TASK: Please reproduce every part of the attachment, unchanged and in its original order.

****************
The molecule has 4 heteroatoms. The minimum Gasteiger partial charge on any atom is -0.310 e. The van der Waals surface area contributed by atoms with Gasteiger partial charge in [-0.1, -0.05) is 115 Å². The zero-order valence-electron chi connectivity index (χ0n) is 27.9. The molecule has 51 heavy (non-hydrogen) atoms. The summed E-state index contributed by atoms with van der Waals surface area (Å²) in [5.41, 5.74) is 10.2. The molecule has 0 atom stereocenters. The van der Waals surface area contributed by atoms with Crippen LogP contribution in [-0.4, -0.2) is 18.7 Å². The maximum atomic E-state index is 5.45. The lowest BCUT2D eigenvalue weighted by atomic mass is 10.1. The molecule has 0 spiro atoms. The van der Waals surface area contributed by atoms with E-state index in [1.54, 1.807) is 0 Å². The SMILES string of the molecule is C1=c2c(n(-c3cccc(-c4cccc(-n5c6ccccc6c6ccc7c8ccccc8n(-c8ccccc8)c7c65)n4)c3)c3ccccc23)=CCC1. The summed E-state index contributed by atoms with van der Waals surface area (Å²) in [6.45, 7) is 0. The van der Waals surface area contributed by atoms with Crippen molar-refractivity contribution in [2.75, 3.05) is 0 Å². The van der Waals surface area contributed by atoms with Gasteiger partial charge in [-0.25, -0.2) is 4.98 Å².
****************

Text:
The molecule has 4 heteroatoms. The minimum Gasteiger partial charge on any atom is -0.310 e. The van der Waals surface area contributed by atoms with Gasteiger partial charge in [-0.1, -0.05) is 115 Å². The zero-order valence-electron chi connectivity index (χ0n) is 27.9. The molecule has 51 heavy (non-hydrogen) atoms. The summed E-state index contributed by atoms with van der Waals surface area (Å²) in [5.41, 5.74) is 10.2. The molecule has 0 atom stereocenters. The van der Waals surface area contributed by atoms with Crippen LogP contribution in [-0.4, -0.2) is 18.7 Å². The maximum atomic E-state index is 5.45. The lowest BCUT2D eigenvalue weighted by atomic mass is 10.1. The molecule has 0 spiro atoms. The van der Waals surface area contributed by atoms with E-state index in [1.54, 1.807) is 0 Å². The SMILES string of the molecule is C1=c2c(n(-c3cccc(-c4cccc(-n5c6ccccc6c6ccc7c8ccccc8n(-c8ccccc8)c7c65)n4)c3)c3ccccc23)=CCC1. The summed E-state index contributed by atoms with van der Waals surface area (Å²) in [6.45, 7) is 0. The van der Waals surface area contributed by atoms with Crippen molar-refractivity contribution in [2.75, 3.05) is 0 Å². The van der Waals surface area contributed by atoms with Gasteiger partial charge in [-0.25, -0.2) is 4.98 Å².